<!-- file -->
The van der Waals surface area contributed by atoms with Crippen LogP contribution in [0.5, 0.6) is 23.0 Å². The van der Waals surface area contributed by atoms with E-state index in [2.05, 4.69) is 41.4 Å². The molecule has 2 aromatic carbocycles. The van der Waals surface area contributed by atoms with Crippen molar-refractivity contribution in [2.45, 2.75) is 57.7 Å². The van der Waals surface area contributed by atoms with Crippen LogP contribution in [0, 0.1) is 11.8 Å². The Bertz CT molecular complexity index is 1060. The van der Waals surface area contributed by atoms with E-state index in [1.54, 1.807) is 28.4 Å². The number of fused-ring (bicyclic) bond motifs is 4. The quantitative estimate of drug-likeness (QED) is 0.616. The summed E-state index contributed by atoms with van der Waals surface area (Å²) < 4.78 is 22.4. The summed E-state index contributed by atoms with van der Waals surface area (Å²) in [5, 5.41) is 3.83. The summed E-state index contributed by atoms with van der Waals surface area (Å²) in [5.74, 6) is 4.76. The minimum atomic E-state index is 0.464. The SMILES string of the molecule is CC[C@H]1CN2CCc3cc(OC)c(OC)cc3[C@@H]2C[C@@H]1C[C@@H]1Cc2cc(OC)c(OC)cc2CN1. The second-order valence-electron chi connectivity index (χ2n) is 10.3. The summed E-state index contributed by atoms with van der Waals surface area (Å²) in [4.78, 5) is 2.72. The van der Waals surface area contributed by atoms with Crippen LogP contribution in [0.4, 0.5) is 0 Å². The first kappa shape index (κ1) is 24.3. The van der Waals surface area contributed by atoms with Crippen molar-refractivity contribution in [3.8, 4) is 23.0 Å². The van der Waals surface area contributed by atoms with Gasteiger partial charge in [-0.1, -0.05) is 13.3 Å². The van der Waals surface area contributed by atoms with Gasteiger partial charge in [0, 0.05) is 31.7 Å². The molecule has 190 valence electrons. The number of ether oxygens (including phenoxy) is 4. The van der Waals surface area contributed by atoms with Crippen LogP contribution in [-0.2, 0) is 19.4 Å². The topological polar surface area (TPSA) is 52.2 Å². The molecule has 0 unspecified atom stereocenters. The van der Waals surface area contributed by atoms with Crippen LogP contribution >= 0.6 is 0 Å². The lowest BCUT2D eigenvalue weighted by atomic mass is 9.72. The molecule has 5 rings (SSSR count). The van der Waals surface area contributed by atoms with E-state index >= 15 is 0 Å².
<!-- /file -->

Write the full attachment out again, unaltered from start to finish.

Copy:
The van der Waals surface area contributed by atoms with Crippen LogP contribution in [0.5, 0.6) is 23.0 Å². The van der Waals surface area contributed by atoms with E-state index in [2.05, 4.69) is 41.4 Å². The molecule has 2 aromatic carbocycles. The van der Waals surface area contributed by atoms with Crippen molar-refractivity contribution in [2.45, 2.75) is 57.7 Å². The van der Waals surface area contributed by atoms with Crippen LogP contribution in [0, 0.1) is 11.8 Å². The Bertz CT molecular complexity index is 1060. The van der Waals surface area contributed by atoms with E-state index in [1.54, 1.807) is 28.4 Å². The number of fused-ring (bicyclic) bond motifs is 4. The quantitative estimate of drug-likeness (QED) is 0.616. The summed E-state index contributed by atoms with van der Waals surface area (Å²) < 4.78 is 22.4. The summed E-state index contributed by atoms with van der Waals surface area (Å²) in [5, 5.41) is 3.83. The summed E-state index contributed by atoms with van der Waals surface area (Å²) in [5.74, 6) is 4.76. The minimum atomic E-state index is 0.464. The SMILES string of the molecule is CC[C@H]1CN2CCc3cc(OC)c(OC)cc3[C@@H]2C[C@@H]1C[C@@H]1Cc2cc(OC)c(OC)cc2CN1. The second-order valence-electron chi connectivity index (χ2n) is 10.3. The summed E-state index contributed by atoms with van der Waals surface area (Å²) in [4.78, 5) is 2.72. The van der Waals surface area contributed by atoms with Crippen LogP contribution in [0.4, 0.5) is 0 Å². The first kappa shape index (κ1) is 24.3. The van der Waals surface area contributed by atoms with Crippen molar-refractivity contribution in [3.8, 4) is 23.0 Å². The van der Waals surface area contributed by atoms with Gasteiger partial charge in [-0.1, -0.05) is 13.3 Å². The van der Waals surface area contributed by atoms with Gasteiger partial charge in [0, 0.05) is 31.7 Å². The molecule has 190 valence electrons. The number of ether oxygens (including phenoxy) is 4. The van der Waals surface area contributed by atoms with Crippen LogP contribution in [-0.2, 0) is 19.4 Å². The topological polar surface area (TPSA) is 52.2 Å². The molecule has 0 unspecified atom stereocenters. The van der Waals surface area contributed by atoms with Crippen LogP contribution >= 0.6 is 0 Å². The lowest BCUT2D eigenvalue weighted by atomic mass is 9.72. The molecule has 5 rings (SSSR count). The van der Waals surface area contributed by atoms with E-state index >= 15 is 0 Å².